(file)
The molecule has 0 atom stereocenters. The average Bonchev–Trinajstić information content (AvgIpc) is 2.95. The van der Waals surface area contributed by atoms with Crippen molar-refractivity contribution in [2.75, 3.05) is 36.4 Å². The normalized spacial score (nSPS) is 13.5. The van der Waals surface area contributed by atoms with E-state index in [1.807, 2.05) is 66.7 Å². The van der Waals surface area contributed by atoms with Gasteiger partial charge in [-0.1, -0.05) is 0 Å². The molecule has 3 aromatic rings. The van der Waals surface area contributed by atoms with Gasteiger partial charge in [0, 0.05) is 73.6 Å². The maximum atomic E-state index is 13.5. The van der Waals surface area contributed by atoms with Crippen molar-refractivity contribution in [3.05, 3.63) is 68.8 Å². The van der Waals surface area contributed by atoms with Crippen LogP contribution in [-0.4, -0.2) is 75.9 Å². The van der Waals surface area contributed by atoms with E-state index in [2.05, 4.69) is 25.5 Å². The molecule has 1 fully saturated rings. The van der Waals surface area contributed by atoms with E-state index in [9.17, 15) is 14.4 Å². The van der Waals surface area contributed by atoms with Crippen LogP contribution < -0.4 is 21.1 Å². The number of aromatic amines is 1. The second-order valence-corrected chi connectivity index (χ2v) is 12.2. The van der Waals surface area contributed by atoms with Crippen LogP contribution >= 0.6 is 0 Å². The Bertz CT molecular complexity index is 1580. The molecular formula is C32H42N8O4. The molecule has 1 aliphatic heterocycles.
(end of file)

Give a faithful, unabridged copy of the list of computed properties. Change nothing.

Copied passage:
The molecule has 0 atom stereocenters. The average Bonchev–Trinajstić information content (AvgIpc) is 2.95. The van der Waals surface area contributed by atoms with Crippen molar-refractivity contribution in [2.75, 3.05) is 36.4 Å². The normalized spacial score (nSPS) is 13.5. The van der Waals surface area contributed by atoms with E-state index in [1.807, 2.05) is 66.7 Å². The van der Waals surface area contributed by atoms with Gasteiger partial charge in [-0.1, -0.05) is 0 Å². The molecule has 3 aromatic rings. The van der Waals surface area contributed by atoms with Gasteiger partial charge in [0, 0.05) is 73.6 Å². The maximum atomic E-state index is 13.5. The van der Waals surface area contributed by atoms with Crippen molar-refractivity contribution in [3.05, 3.63) is 68.8 Å². The van der Waals surface area contributed by atoms with Crippen LogP contribution in [-0.4, -0.2) is 75.9 Å². The van der Waals surface area contributed by atoms with E-state index in [2.05, 4.69) is 25.5 Å². The molecule has 1 fully saturated rings. The van der Waals surface area contributed by atoms with E-state index in [9.17, 15) is 14.4 Å². The van der Waals surface area contributed by atoms with Crippen LogP contribution < -0.4 is 21.1 Å². The number of aromatic amines is 1. The second-order valence-corrected chi connectivity index (χ2v) is 12.2. The van der Waals surface area contributed by atoms with Crippen LogP contribution >= 0.6 is 0 Å². The Bertz CT molecular complexity index is 1580. The molecular formula is C32H42N8O4. The molecule has 1 aliphatic heterocycles.